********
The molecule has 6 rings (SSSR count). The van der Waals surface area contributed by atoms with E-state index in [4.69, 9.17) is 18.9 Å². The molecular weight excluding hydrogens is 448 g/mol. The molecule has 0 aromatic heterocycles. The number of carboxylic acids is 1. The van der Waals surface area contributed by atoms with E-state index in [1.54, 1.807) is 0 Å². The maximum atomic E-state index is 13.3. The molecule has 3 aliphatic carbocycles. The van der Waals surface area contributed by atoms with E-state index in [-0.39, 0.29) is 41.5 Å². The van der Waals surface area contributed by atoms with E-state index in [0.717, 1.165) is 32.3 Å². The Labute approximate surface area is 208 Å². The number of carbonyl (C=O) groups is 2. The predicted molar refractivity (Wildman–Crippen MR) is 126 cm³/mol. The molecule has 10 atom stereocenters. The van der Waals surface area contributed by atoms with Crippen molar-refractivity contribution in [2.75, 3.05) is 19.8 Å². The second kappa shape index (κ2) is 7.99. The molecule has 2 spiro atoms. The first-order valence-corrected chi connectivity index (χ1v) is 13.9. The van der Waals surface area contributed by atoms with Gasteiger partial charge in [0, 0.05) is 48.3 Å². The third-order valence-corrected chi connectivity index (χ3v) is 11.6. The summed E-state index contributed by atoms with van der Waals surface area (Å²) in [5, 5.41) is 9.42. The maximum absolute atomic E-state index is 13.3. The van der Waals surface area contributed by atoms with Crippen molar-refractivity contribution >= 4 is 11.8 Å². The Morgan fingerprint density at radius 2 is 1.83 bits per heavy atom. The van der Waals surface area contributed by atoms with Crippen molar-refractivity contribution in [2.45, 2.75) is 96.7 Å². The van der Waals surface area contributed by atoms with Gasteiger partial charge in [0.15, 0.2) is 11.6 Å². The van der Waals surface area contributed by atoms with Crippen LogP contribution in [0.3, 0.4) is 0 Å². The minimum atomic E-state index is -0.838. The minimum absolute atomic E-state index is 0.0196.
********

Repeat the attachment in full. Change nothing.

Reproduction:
The molecule has 6 rings (SSSR count). The van der Waals surface area contributed by atoms with E-state index in [4.69, 9.17) is 18.9 Å². The molecular weight excluding hydrogens is 448 g/mol. The molecule has 0 aromatic heterocycles. The number of carboxylic acids is 1. The van der Waals surface area contributed by atoms with E-state index in [1.54, 1.807) is 0 Å². The maximum atomic E-state index is 13.3. The molecule has 3 aliphatic carbocycles. The van der Waals surface area contributed by atoms with E-state index in [-0.39, 0.29) is 41.5 Å². The van der Waals surface area contributed by atoms with E-state index in [0.717, 1.165) is 32.3 Å². The Labute approximate surface area is 208 Å². The number of carbonyl (C=O) groups is 2. The predicted molar refractivity (Wildman–Crippen MR) is 126 cm³/mol. The molecule has 10 atom stereocenters. The van der Waals surface area contributed by atoms with Crippen molar-refractivity contribution in [2.75, 3.05) is 19.8 Å². The second kappa shape index (κ2) is 7.99. The molecule has 2 spiro atoms. The first-order valence-corrected chi connectivity index (χ1v) is 13.9. The van der Waals surface area contributed by atoms with Gasteiger partial charge in [0, 0.05) is 48.3 Å². The third-order valence-corrected chi connectivity index (χ3v) is 11.6. The summed E-state index contributed by atoms with van der Waals surface area (Å²) in [5, 5.41) is 9.42. The maximum absolute atomic E-state index is 13.3. The van der Waals surface area contributed by atoms with Crippen molar-refractivity contribution >= 4 is 11.8 Å². The Morgan fingerprint density at radius 2 is 1.83 bits per heavy atom. The van der Waals surface area contributed by atoms with Crippen molar-refractivity contribution in [2.45, 2.75) is 96.7 Å². The van der Waals surface area contributed by atoms with Gasteiger partial charge in [0.15, 0.2) is 11.6 Å². The van der Waals surface area contributed by atoms with Crippen LogP contribution in [0.3, 0.4) is 0 Å². The minimum atomic E-state index is -0.838. The minimum absolute atomic E-state index is 0.0196.